Unforgettable Indiscretions: Student newspapers and requests for deleting old stories in the wake of the Boston Globe’s Fresh Start Initiative

In the 15 years or so I advised student newspapers, the most popular feature we produced was the police blotter.

At the Ball State Daily News, the listings appeared under the “Police Beat” title, while UWO’s Advance-Titan went with the more accusatory name of “BUSTED!” In both places, a reporter would go to the campus police station once a week and collect a litany of small crime items that weren’t worth a huge story, but likely held some level of interest to folks.

We tended to have a lot of underage drinking tickets, public intoxication arrests, drug busts and similar consumption concerns. Occasionally, we would end up with a fight, a verbal altercation or a case of vandalism. Anything more serious than that tended to be highlighted and relayed to us by the police department in the form of an alert or a press release.

(The one “BUSTED!” item that sticks in my mind all these years later happened the year before I started advising the paper. A male student and a female student were caught having sex behind the giant concrete UW-Oshkosh sign near the main thoroughfare of campus. When the police “stepped in,” the male begged the cop not to write a report or issue a citation, because then his sexual indiscretion would end up in “BUSTED!” and his girlfriend would find out about it…)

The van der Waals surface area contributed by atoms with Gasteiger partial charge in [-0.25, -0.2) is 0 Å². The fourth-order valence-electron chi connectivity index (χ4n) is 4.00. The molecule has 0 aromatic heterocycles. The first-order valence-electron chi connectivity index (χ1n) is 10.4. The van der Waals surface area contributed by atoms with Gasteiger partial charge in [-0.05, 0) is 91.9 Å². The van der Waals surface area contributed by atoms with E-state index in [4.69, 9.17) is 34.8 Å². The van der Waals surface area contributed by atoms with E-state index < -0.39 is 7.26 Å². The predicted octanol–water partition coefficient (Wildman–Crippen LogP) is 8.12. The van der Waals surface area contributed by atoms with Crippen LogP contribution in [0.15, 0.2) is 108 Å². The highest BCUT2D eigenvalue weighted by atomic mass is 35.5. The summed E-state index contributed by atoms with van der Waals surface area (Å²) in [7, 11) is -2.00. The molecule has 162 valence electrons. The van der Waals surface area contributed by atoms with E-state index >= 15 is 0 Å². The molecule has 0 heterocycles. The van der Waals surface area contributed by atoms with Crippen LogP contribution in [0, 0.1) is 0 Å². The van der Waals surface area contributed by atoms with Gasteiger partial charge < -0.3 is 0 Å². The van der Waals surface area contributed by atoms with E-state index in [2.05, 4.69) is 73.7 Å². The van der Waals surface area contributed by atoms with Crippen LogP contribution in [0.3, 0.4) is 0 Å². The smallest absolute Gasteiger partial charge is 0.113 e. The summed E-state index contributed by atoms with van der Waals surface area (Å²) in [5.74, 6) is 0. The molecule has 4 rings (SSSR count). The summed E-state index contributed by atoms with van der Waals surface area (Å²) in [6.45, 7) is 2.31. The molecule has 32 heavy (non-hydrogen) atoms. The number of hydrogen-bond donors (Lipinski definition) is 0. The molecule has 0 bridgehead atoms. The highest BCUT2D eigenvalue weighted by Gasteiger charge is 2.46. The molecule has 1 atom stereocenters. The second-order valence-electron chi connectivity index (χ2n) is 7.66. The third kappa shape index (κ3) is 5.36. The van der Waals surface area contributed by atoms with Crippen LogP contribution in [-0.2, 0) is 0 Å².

Although these features were popular among our general readers, we found them to be less popular among the people whose names ended up in them. In many cases, we received requests to not publish a particular person’s legal infraction or to remove the reports of them that we had previously printed. At one point, the requests became so popular that the Daily News put the phrase “It’s not our fault you ended up in Police Beat” on the back of the staff T-shirts.

The standing response was that we don’t edit our archives or try to change history. If it happened and we wrote it, it stays put.

Those papers I advised weren’t the only ones to hold that line, as many of student media outlets have policies like this one from the newspaper at Northwest Missouri State University, where my buddy Steve Chappell serves as the adviser:

The Northwest Missourian never knowingly publishes inaccuracies. If any error is found, The Northwest Missourian is obligated to correct the error as soon as possible, regardless of the source of the error. A consistent location, signature and style for corrections and clarifications is recommended.